OHE June 4, 1999 (Na pua'a)



Date: Fri, 4 Jun 1999 08:30:12 -1000
From: Dayle K. Turner 
Subject: Na Pua'a (was Re: Wed. on Moole)

Thanks for the info, Guy. Mark Short told me that on a previous hike in the Mo'ole forest, he encountered hunters who were laying out pua'a bait (corn?). Apparently, this is also a no-dogs area, a fact the hunters pointed out to Mark, who was accompanied by his family canine.

While driving home on the Pali from town yesterday around 6 p.m., I noticed the same truck with the "bowhuntr" license that Wing mentioned seeing on Wed. This guy must be having success.

Any insights on the daytime behavior of pigs? One hunter told me the big boars like to hunker down at rooted-out alcoves near ridgelines and then come down to feed and drink water at night.

And what's the biggest wild pig on Oahu you've successfully hunted/seen/heard of?

--DKT



Reply From: Guy Sugahara (schuman@aloha.net>

from some observations, it seems that most pigs are relatively inactive durnig daylight hours. They seem to find shade and other cool places to sleep or rest. I have not seen boars spend time with others(sows and young), they seem to be solitary, especially the big ones. Pigs seem to be most active in the night, looking for food, they can be very vocal as a group. Early morning and late evenings are when they start moving about. All these are subject to the area not having wild dogs or hunting dogs about. That would change their behavior quite a bit as you might suspect.

I have seen a picture of a sow taken by bow in the Pupukea Hunting Unit above the Boy Scout Camp that looked in excess of 450 pounds. I have heard of pigs being taken by dog hunters in the Poamoho Hunting Unit being on average 200 to 250 dressed(less inards). As you might guess, most of these animals are not intact when they come out of the hunting area. Most that do are under 200 lbs.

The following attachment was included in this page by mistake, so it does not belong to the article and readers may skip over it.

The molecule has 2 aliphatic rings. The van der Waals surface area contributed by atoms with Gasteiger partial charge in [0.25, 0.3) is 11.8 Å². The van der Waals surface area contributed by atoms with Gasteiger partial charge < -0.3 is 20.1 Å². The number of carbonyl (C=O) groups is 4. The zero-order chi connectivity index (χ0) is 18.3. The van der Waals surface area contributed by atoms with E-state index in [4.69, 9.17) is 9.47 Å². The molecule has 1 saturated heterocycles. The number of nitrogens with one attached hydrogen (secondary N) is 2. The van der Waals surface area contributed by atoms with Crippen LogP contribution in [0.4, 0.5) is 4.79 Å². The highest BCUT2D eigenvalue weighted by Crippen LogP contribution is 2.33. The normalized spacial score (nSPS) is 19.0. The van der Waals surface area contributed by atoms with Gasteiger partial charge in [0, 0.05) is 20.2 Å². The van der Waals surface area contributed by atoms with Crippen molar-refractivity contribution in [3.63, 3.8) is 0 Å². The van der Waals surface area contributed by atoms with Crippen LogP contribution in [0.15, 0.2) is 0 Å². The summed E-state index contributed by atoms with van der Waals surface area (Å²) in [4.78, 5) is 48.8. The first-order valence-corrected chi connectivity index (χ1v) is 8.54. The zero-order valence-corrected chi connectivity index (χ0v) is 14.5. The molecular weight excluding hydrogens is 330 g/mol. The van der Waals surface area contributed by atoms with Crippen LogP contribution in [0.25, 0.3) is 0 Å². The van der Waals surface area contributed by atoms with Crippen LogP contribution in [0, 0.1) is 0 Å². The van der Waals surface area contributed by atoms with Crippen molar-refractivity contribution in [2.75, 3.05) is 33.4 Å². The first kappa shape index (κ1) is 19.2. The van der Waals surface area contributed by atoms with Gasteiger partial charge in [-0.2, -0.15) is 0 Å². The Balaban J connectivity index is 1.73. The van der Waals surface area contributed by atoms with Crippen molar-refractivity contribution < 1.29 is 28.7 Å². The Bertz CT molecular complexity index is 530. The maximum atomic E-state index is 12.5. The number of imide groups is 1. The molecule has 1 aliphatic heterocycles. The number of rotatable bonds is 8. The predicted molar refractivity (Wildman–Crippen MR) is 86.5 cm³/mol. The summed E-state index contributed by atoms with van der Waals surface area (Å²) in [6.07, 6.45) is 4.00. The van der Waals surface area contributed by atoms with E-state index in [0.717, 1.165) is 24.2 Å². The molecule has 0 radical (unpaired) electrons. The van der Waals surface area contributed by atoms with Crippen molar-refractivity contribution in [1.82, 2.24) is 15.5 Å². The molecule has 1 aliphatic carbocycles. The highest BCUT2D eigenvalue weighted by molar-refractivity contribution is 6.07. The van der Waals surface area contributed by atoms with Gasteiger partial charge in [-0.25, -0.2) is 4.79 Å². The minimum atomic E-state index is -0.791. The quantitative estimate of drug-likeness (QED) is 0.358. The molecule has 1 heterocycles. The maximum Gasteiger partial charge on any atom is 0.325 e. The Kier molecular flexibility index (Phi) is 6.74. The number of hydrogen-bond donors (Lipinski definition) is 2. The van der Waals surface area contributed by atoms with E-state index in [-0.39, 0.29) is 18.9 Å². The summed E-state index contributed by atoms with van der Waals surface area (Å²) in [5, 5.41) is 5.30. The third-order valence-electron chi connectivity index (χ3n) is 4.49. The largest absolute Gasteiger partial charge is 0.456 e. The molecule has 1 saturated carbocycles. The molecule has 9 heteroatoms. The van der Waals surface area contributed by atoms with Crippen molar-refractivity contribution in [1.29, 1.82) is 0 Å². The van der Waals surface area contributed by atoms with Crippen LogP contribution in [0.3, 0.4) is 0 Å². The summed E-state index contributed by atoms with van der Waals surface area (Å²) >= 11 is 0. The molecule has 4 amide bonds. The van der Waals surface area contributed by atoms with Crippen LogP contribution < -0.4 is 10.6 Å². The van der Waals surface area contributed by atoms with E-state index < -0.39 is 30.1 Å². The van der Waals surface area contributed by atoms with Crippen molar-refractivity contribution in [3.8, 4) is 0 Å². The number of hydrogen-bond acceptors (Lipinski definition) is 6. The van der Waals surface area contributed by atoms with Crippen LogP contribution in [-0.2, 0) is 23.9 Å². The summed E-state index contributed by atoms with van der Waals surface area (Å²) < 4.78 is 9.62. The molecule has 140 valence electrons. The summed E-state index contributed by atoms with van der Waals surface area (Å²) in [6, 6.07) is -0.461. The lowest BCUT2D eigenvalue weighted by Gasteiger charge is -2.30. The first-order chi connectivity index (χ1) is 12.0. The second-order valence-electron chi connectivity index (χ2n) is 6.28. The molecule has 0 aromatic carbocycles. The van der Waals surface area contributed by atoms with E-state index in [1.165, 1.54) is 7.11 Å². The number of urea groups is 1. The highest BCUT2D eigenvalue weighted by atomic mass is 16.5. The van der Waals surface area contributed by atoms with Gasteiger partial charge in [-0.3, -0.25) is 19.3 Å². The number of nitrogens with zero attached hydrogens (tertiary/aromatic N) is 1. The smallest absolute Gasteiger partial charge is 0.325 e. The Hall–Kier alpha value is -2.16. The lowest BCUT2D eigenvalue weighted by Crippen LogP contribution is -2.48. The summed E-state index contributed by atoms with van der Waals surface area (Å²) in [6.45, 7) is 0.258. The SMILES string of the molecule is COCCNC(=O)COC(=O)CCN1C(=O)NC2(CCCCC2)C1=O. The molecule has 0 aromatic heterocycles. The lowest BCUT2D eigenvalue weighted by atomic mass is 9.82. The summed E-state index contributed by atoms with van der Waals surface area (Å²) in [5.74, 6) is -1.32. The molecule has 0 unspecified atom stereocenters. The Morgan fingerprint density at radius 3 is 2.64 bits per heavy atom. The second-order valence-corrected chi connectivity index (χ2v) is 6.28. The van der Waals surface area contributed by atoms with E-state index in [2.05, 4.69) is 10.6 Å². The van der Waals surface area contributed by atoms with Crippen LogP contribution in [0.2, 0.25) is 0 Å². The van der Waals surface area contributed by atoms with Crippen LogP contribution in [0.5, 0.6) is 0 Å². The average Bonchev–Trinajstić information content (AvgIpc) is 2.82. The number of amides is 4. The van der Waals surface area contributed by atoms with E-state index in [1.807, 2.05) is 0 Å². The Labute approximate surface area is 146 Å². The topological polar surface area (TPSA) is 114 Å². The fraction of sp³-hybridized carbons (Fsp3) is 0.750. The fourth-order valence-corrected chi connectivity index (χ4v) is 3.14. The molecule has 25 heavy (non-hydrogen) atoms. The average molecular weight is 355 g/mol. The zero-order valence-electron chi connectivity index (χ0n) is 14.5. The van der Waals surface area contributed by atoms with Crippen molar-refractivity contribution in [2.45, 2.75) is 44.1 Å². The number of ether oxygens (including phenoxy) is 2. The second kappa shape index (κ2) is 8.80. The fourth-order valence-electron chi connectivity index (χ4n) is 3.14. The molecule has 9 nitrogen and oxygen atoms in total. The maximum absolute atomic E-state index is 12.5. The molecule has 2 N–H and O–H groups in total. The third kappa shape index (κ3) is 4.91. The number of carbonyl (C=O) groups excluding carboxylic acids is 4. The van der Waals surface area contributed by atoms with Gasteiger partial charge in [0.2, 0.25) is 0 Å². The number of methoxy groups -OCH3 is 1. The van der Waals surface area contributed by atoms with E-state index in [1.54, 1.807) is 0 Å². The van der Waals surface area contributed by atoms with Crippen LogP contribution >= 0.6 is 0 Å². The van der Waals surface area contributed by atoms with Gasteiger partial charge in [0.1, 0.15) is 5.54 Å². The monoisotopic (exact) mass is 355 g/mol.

As for me, I am primarily a goat hunter and while I have taken a few pigs, I don't see a lot in the dry areas of Makua Keaau. Because of the lack of water, the pigs at Makua Keaau tend to be smaller, the largest I have seen was, I estimate, about 200 plus, from about 100 yards away. I am amazed however, at where the pigs can go. I have seen pig scat very high up on the ridgetops and they always seem to find the remains of dead goats and the inards of the goats that we dress out. Their sense of smell is very good and they seem to like carrion. They eat anything, I once saw a bunch feeding on a dead cow in the darkness of early morning on the ranch which I hunt on.

Anyway, keep up the excellent hiking reports, and let me know if the fence around Makua Valley is complete when you hike there tomorrow.

Safe hiking, as those ridges on the Waianaes are very crumbly......

Guy s.


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